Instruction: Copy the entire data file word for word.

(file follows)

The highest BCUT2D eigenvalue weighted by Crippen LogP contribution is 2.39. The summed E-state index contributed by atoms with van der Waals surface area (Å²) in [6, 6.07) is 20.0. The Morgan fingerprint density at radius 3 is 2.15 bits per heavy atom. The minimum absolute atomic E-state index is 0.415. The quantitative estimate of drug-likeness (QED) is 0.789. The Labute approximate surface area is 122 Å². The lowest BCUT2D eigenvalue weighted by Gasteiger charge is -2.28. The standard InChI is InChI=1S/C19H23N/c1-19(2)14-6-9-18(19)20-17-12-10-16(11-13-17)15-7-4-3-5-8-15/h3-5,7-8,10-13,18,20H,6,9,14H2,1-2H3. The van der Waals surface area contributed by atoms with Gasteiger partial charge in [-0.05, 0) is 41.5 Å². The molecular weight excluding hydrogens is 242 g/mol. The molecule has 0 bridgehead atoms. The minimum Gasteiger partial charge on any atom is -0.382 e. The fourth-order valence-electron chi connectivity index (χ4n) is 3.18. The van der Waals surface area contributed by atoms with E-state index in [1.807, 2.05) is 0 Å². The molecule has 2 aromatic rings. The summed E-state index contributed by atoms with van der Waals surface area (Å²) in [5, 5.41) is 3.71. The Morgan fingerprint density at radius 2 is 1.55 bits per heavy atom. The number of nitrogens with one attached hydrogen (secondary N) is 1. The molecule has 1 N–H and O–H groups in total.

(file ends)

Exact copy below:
The highest BCUT2D eigenvalue weighted by Crippen LogP contribution is 2.39. The summed E-state index contributed by atoms with van der Waals surface area (Å²) in [6, 6.07) is 20.0. The Morgan fingerprint density at radius 3 is 2.15 bits per heavy atom. The minimum absolute atomic E-state index is 0.415. The quantitative estimate of drug-likeness (QED) is 0.789. The Labute approximate surface area is 122 Å². The lowest BCUT2D eigenvalue weighted by Gasteiger charge is -2.28. The standard InChI is InChI=1S/C19H23N/c1-19(2)14-6-9-18(19)20-17-12-10-16(11-13-17)15-7-4-3-5-8-15/h3-5,7-8,10-13,18,20H,6,9,14H2,1-2H3. The van der Waals surface area contributed by atoms with Gasteiger partial charge in [-0.05, 0) is 41.5 Å². The molecular weight excluding hydrogens is 242 g/mol. The molecule has 0 bridgehead atoms. The minimum Gasteiger partial charge on any atom is -0.382 e. The fourth-order valence-electron chi connectivity index (χ4n) is 3.18. The van der Waals surface area contributed by atoms with E-state index in [1.807, 2.05) is 0 Å². The molecule has 2 aromatic rings. The summed E-state index contributed by atoms with van der Waals surface area (Å²) in [5, 5.41) is 3.71. The Morgan fingerprint density at radius 2 is 1.55 bits per heavy atom. The number of nitrogens with one attached hydrogen (secondary N) is 1. The molecule has 1 N–H and O–H groups in total.